Mary Douglas's "Purity and Danger" offers a structuralist take on how cleanness and uncleanness serve as symbolic functions to maintain society's boundaries. The argument, following Emile Durkheim's notions about the relation between clean and unclean, is (very briefly) as follows: being "unclean" is being out of place. The notion of profanity or defilement is in essence the notion of transgressing social boundaries (this can be seen, for example, in how taboos relate to impurity). The culturally and historically dependant dichotomy between pure and impure, clean and unclean, is to a great extent a means of reinforcing norms, norms being themselves agents of establishing social structures and hierarchies.
If we take Douglas's (revised in 2002) discussion on Jewish Kosher rules as an example, we can hypothesize a social situation in which pig is the cheapest meat customarily consumed by lower and poorer classes. The ruling classes, aiming at reinforcing their privileged social position, maintain pig to be profane, thus fashioning their abstention from pig into an instrument of increasing their symbolic fortune. In other words, the pig refraining ruling classes set society's structure and boundaries, defined by the distinction between pure and impure, to fit their own habitus and make it central to society while others are marginalized.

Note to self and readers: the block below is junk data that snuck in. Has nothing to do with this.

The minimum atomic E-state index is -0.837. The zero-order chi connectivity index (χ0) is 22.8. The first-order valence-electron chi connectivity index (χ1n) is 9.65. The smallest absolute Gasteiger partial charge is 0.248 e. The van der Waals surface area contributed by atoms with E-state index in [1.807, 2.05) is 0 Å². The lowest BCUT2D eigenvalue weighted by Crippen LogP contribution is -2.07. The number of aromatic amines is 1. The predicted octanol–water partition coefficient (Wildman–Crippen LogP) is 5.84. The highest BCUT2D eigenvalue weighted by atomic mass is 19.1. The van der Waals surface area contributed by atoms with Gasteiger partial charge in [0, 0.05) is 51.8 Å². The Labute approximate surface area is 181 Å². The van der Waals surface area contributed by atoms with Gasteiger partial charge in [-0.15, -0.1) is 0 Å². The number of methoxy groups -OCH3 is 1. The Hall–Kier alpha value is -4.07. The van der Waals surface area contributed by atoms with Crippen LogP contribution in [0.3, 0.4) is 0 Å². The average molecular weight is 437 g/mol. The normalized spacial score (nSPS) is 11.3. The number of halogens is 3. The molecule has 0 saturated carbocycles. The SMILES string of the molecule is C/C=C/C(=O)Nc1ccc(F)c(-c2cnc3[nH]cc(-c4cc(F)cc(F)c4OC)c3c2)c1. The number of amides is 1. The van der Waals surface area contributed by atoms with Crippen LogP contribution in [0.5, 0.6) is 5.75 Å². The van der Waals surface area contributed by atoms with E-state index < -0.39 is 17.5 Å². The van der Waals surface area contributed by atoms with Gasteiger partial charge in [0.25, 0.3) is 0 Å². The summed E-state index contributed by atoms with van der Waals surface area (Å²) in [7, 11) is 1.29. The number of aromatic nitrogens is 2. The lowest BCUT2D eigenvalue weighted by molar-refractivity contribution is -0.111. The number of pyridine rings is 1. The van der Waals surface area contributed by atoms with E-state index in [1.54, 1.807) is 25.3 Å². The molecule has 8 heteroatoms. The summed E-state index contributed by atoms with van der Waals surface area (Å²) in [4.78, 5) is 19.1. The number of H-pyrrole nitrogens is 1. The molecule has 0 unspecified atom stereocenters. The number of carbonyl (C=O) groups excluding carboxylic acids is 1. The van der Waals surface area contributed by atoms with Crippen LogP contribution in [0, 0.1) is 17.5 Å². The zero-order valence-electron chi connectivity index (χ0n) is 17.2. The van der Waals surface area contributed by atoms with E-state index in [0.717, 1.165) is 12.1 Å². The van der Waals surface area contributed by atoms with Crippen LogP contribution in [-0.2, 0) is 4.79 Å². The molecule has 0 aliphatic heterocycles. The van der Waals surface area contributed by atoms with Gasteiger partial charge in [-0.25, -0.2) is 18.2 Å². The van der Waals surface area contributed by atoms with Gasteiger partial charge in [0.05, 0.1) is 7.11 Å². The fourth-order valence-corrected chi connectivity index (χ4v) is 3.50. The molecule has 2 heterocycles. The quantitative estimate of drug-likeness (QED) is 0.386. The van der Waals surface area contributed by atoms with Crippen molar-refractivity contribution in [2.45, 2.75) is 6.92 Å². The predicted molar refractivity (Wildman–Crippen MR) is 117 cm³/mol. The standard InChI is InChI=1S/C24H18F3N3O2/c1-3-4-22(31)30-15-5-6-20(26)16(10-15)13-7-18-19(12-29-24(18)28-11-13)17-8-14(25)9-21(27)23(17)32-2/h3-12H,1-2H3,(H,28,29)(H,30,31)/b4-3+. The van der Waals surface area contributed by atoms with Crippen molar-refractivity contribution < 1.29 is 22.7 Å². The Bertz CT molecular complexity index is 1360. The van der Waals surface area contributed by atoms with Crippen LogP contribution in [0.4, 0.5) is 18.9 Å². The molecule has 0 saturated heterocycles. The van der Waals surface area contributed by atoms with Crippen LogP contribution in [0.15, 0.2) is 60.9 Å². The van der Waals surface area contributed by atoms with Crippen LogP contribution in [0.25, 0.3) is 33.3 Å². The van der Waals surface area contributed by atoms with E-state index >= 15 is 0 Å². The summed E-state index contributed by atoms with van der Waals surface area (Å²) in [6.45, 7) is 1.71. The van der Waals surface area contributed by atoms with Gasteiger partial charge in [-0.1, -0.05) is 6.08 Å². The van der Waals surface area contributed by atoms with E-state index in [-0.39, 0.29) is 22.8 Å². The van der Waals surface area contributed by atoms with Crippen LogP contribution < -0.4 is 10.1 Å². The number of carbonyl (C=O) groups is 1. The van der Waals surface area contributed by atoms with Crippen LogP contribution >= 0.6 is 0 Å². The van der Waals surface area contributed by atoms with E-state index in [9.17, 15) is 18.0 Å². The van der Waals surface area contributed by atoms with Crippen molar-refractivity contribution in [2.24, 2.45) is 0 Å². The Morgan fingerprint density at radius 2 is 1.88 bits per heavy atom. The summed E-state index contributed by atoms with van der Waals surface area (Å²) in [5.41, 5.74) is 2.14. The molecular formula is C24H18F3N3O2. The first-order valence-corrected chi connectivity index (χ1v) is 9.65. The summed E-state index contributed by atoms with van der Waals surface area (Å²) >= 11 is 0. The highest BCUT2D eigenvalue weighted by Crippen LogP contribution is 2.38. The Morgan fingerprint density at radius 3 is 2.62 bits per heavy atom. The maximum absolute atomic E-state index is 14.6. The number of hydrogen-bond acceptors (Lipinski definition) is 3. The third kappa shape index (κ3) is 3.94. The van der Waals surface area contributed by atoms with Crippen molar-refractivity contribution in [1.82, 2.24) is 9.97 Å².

In "Purity and Danger" Douglas argued that secular defilement is not that much different from "primitive" ritualistic practices relating to cleaning or "purifying". The social function of defilement can also be seen in modern secular societies. Take for example the ongoing delegitimizing of smoking or junk-food. Obesity is a health hazard, not a personal one but rather a social one, for obesity is associated with being poor. Being poor also makes you unaware and uniformed and the combination of both leads the way to McDonald's or KFC. The upper classes, on the other hand, make sure to eat healthy and refrain from junk food (like the Jews and Muslims do with pig). Thus a new mini-religion is founded on the constructs of social hierarchy, the religion of "healthiness" that decrees a set of codes and regulations about what you can and cannot eat. These new boundaries between deep-fried bad and organic good reinforce the existing social structure and hierarchy.
See also: Mary Douglas - Ritual Uncleanness
Purity and Danger by Mary Douglas: extended summary